When someone dies it can be hard to handle personal affairs and funeral arrangements. Besides letting family and friends know, there are several organisations you need to notify when a person has passed away.
Here is a checklist of the documents to help you think through the next steps:
1. Legal pronouncement of death – Register the death within five days for England, Wales, Northern Ireland; within eight days for Scotland. If the death has been reported to the coroner you cannot register it until the coroner’s investigations are finished.
- In England and Wales – the Register Office
- In Northern Ireland – the District Registration Office
- In Scotland – the Registrar of Births, Deaths and Marriages
When you have provided the required information, the registrar will give you:
- a certificate for burial or cremation (known as the Green Form)
- a certificate of registration of death (form BD8)
- leaflets about bereavement benefits
- a death certificate
2. Check the decision for organ donation. Your loved one may have already registered to be a donor, so check for paperwork and let hospital staff know immediately. Organ donation is time-sensitive and therefore it is crucial to act quickly.
3. Decide on funeral plans – Once you have registered the death, you can arrange the funeral. You don’t have to use a funeral director if you don’t want to – you can have a ‘do-it-yourself’ funeral. If you’re paying for the funeral, think carefully about what you can afford.
4. Notify government departments
- Passport Office to cancel their passport
- HM Revenue & Customs (HMRC) for their taxes
- Department for Work and Pensions (DWP) to stop their State Pension and benefits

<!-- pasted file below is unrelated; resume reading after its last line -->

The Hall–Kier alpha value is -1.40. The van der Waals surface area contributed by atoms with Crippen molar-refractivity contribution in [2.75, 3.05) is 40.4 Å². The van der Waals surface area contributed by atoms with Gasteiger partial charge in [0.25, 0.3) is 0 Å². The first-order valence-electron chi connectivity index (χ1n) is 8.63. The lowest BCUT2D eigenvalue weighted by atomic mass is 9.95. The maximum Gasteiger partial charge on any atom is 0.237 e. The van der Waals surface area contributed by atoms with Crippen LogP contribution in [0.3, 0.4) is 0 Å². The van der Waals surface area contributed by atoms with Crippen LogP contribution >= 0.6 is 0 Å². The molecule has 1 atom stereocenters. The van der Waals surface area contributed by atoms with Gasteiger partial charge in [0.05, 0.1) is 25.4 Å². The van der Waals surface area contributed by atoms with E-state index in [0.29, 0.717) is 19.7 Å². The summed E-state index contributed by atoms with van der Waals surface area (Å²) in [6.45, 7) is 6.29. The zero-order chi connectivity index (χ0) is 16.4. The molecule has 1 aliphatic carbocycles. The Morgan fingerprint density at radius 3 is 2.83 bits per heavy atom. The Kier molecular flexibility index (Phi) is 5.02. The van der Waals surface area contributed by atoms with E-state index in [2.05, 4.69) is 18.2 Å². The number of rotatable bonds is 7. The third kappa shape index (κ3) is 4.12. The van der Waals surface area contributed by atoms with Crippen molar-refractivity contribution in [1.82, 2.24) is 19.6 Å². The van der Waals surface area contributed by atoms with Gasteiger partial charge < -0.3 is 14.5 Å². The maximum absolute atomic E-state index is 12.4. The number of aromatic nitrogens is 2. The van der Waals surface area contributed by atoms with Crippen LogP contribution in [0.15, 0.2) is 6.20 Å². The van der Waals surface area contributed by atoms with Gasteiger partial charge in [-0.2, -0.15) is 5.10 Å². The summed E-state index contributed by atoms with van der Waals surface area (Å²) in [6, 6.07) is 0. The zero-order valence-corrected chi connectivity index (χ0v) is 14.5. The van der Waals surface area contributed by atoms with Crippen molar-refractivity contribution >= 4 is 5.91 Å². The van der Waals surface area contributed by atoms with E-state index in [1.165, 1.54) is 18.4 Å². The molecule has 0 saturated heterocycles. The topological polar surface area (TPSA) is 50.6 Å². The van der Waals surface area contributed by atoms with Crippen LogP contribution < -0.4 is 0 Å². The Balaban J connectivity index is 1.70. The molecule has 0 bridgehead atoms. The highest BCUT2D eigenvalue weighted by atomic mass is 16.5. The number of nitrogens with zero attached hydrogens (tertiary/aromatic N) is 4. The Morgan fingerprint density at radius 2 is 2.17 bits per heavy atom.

- Driver and Vehicle Licensing Agency (DVLA) to cancel their driving license, car tax and car registration documents
- Local council for their Council Tax, electoral register and other housing benefits
You can use the Tell Us Once service on the GOV.UK website
You may need to contact other organisations as well, such as:
- pension scheme provider
- insurance company
- bank and building society
- mortgage provider
- utility companies
- GP, dentist, optician and anyone else providing medical care
- magazine subscriptions the deceased person made regular payments to
- business-related – company registration documents, accounts, tax, and VAT returns if they had a business
5. Ask the post office to forward mail and when you re ready close email accounts – This will help you identify bills that need to be paid and accounts that should be closed. Once you have all the necessary information on other accounts, close your loved one’s email accounts to prevent fraud and identity theft.
It’s good to remember about bereavement support.
There are a number of organisations that offer support to help you deal with your grief:
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